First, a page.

New Cholesterol Treatment Guidelines Released
The third report of the National Cholesterol Education Program
(NCEP) "Expert Panel on Detection, Evaluation, and Treatment of High Blood Cholesterol
in Adults" emphasizes primary prevention of coronary heart disease in people
with multiple risk factors and early and aggressive lipid-lowering therapy for
those at highest risk.
According to the National Institutes of Health, nearly three
times as many Americans should reduce their risk of heart disease by taking
cholesterol-lowering drugs than are actually taking them. In addition, those
at risk and millions more ought to be eating fewer cheeseburgers, fries and
other fatty foods. Most Americans should also be exercising more and losing
weight as a general health and heart protection strategy.
According to new guidelines from the National Cholesterol Education Program
(NCEP), heart disease risk is much higher than has been previously recognized.
Heart disease already kills 500,000 Americans annually, making it the number
one killer of men and women. The new guidelines, published in the Journal
of the American Medical Association (5/16/01) call for early cholesterol
testing, recommend a diet with low levels of saturated fats and increased fiber,
and urge people to strive for at least 30 minutes of exercise daily.
The new guidelines also included a set of recommendations specifically targeted
toward women and older adults. The bottom line is that the NCEP panel recommends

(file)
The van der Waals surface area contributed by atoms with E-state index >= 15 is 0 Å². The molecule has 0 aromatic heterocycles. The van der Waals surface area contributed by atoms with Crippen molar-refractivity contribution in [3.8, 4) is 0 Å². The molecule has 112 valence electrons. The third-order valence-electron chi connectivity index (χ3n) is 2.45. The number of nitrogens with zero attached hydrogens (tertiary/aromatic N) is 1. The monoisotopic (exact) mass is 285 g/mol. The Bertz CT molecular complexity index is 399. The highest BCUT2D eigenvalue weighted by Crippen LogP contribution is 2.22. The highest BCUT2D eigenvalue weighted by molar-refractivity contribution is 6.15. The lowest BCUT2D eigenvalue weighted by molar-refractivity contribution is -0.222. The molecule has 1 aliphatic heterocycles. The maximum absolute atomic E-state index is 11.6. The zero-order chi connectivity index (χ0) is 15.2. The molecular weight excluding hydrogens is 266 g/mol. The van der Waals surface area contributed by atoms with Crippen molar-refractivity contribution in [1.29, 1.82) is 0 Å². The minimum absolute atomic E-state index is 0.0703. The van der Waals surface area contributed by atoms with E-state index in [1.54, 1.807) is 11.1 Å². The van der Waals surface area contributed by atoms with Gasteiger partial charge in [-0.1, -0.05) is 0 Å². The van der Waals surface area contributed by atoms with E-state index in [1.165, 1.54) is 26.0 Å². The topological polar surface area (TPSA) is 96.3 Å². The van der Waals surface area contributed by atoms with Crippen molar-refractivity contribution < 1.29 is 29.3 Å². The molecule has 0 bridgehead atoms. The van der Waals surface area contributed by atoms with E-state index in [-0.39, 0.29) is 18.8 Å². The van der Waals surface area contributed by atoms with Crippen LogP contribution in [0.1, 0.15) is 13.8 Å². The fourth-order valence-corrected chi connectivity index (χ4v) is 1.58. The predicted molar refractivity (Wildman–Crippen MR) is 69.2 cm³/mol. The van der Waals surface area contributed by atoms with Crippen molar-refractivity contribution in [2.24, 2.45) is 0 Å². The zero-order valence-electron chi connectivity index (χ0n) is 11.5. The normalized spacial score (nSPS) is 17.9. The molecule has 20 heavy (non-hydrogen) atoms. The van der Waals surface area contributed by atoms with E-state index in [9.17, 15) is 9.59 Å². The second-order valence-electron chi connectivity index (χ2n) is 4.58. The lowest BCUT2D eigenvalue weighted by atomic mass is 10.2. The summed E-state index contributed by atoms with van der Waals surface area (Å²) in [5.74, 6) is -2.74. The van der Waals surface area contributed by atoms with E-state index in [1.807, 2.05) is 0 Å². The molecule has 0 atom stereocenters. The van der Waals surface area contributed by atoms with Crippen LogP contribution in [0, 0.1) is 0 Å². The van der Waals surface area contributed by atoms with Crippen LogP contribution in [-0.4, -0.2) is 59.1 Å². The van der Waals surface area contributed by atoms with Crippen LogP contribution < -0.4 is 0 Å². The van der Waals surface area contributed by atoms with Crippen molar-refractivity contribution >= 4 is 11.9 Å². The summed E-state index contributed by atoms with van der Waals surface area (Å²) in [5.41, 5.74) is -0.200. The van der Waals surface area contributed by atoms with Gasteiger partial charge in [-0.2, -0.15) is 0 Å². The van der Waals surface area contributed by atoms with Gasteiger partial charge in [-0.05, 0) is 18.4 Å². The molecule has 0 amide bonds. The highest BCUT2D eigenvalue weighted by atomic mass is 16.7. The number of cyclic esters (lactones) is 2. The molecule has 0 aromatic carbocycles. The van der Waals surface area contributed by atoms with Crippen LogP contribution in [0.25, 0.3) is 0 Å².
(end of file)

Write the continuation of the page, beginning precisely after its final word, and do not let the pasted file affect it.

that men and women be treated similarly, which is not currently standard practice.
Before menopause, estrogen protects most women from developing
cardiovascular disease. Estrogen raises good (HDL) cholesterol and lowers bad
(LDL) cholesterol. As a result, women tend to develop coronary disease 10 to
15 years later than men (on average) and this condition is often overlooked
as a major cause of morbidity and THE major cause of death in women. After
menopause, when a woman's body no longer produces estrogen, HDL levels tend
to get lower and LDL and triglyceride levels rise.
One way to reduce this risk may be taking hormone replacement
therapy (HRT), although so far, results have been conflicting. On the other
hand, treatment of elevated cholesterol levels with a group of drugs called
statins has not only been shown to be effective in women, but has also been
shown to reduce morbidity and mortality from heart attacks and strokes. Physicians
have generally been much quicker to prescribe statin therapy for men than for
women. Therefore, the NCEP panel recommends that men and women be treated similarly
with regard to cholesterol-lowering.
Aging may be a confounding reason why women are not treated
as aggressively as men. There has been a misconception that older adults do
not benefit as much from aggressive cholesterol-lowering therapy. The new NCEP
guidelines have addressed this and recommend that older persons should receive
aggressive lipid-lowering therapy and lifestyle modification advice (stop smoking,
increase exercise, improve dietary habits).
Most people get tested for their total cholesterol, but
it's important to know what your LDL levels are as well. The new guidelines
recommend the following interpretation:
|Less than 200
|| less than 100
|240 and above
|| 190 and above
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Created: 5/25/2001  - Donnica Moore, M.D.